Business users who don’t want to pay for backup space that they don’t need should feel at home using Jungle Disk. It’s a good business alternative to solutions such as Carbonite and IDrive, but one that’s not without problems.
The name comes from the fact that it originally only partnered with Amazon Web Services. Now, Jungle Disk also offers Google Cloud storage, along with the option to choose between data center locations.
Amazon Web Services and Google Cloud give Jungle Disk a speed advantage over some of its competition, but it can’t compete with CloudBerry Backup, which can connect to over 60 cloud services. If that’s appealing, read our CloudBerry Backup review. Jungle Disk’s complex user experience prevents it from ranking among the best online backup for businesses, as well.
That said, Jungle Disk has features in its favor, including being able to backup servers and network-attached storage devices. It’s also affordable and fast.
If that sparks your interest, stick with us because we’re going to talk details in this Jungle Disk review. We’ll talk about features, costs, security and general experience to help you decide if Jungle Disk is a good fit for your business. If not, consult our best online backup list for other options.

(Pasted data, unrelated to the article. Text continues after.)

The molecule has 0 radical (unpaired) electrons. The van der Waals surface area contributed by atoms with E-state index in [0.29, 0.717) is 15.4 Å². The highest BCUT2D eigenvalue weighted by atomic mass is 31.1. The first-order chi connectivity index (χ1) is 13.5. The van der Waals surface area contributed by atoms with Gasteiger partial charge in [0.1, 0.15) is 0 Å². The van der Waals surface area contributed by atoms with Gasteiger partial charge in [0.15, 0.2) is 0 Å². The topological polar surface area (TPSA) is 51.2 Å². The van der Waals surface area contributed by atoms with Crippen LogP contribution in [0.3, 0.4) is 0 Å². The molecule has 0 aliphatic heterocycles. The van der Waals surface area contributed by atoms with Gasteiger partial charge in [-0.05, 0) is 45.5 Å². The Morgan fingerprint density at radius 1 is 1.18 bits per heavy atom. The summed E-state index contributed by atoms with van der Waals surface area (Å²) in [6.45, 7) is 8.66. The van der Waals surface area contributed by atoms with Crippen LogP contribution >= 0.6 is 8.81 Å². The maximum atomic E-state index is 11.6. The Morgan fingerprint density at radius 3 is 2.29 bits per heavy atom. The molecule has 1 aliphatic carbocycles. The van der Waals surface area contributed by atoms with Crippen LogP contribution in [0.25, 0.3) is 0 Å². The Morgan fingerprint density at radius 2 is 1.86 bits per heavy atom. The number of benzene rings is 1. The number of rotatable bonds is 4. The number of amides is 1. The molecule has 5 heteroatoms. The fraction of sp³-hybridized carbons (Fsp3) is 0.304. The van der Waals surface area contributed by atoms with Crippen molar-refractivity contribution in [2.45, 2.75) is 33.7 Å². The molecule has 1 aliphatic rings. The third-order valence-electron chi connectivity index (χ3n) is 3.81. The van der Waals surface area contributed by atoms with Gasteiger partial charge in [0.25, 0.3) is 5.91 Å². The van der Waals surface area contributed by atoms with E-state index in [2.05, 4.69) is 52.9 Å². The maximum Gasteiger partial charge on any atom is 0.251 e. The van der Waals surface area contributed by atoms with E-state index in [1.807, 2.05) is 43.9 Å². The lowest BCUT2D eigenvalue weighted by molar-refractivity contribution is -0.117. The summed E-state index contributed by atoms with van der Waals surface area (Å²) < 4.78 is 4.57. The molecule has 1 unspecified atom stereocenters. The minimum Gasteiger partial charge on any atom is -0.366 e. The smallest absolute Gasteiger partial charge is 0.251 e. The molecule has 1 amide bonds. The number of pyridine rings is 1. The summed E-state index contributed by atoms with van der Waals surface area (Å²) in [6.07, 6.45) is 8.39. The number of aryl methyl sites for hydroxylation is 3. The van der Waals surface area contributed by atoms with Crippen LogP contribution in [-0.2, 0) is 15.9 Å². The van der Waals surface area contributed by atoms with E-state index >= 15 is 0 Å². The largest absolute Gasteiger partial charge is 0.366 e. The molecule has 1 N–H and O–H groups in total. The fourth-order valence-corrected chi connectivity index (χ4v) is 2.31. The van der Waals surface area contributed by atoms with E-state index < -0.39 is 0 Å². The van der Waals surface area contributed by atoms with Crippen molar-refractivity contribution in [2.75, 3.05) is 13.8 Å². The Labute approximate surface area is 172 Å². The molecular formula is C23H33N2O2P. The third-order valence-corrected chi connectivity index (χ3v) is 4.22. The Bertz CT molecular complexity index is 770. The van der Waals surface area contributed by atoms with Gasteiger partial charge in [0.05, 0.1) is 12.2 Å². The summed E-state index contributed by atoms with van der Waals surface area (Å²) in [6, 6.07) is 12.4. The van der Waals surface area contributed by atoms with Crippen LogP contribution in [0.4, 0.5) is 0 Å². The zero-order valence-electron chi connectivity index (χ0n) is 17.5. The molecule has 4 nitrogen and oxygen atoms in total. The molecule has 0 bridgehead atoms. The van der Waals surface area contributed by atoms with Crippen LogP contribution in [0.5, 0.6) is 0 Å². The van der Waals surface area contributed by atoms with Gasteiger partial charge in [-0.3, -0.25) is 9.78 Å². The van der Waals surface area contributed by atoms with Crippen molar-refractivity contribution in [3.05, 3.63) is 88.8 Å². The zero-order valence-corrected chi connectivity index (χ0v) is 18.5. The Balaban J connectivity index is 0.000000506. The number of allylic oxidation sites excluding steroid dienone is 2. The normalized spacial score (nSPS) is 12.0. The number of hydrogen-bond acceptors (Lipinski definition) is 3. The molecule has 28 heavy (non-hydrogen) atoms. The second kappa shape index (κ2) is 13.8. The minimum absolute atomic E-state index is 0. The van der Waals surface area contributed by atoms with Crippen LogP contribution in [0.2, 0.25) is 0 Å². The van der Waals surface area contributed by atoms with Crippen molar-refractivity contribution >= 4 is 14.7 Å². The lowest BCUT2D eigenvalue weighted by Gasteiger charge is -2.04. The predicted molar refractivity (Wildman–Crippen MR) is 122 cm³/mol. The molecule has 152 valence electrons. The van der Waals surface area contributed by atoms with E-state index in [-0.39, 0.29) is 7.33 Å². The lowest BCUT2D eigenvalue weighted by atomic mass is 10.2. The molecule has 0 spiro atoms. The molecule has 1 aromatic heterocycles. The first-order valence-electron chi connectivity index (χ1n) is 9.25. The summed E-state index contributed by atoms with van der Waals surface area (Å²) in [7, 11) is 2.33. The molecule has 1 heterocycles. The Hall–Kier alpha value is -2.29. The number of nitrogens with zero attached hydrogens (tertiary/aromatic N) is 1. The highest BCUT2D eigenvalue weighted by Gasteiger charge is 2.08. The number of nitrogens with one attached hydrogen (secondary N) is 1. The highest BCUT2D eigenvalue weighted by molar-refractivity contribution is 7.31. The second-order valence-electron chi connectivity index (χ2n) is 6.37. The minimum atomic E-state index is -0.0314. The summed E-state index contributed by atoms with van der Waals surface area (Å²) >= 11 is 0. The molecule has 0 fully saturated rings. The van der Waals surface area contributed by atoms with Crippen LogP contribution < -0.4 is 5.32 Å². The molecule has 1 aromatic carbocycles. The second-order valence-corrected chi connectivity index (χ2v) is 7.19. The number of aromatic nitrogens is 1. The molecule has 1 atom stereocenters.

Alternatives for Jungle Disk
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Strengths & Weaknesses
- Affordable pricing
- Server & network-attached storage backup
- Unlimited versioning
- Unlimited deleted file retention
- Strong security
- Confusing to use
- No image backup
- No continuous backup
- No two-factor authentication
Jungle Disk is an online backup service aimed at business users. You can use it to store files in the cloud for computer and server backup. Read our best server backup article for alternatives.
On top of that, you can use Jungle Disk to backup data from USB devices, such as external hard drives and NAS devices. Jungle Disk’s other features include backup scheduling and throttling, which lets you control the upload and download speeds.
Jungle Disk purchases storage space from Amazon S3 and Google Cloud Storage, so you can store your data on either. Read our Google Cloud Storage review for more information on it. The more server locations you can choose the better because that means potentially faster backup speeds. You can learn more about Amazon’s solution in our Amazon S3 review.
Jungle Disk lets you backup all your accounts to one disk or create separate disks for each user.
You can use its smartphone app to backup video, photos, audio and other files, as well as your contacts. Surprisingly, it can also backup files from cloud storage services you have on your phone, including Google Drive, pCloud, Dropbox and MEGA.
Because it’s a business solution, Jungle Disk lets you manage users and their permissions.
Jungle Disk File Sharing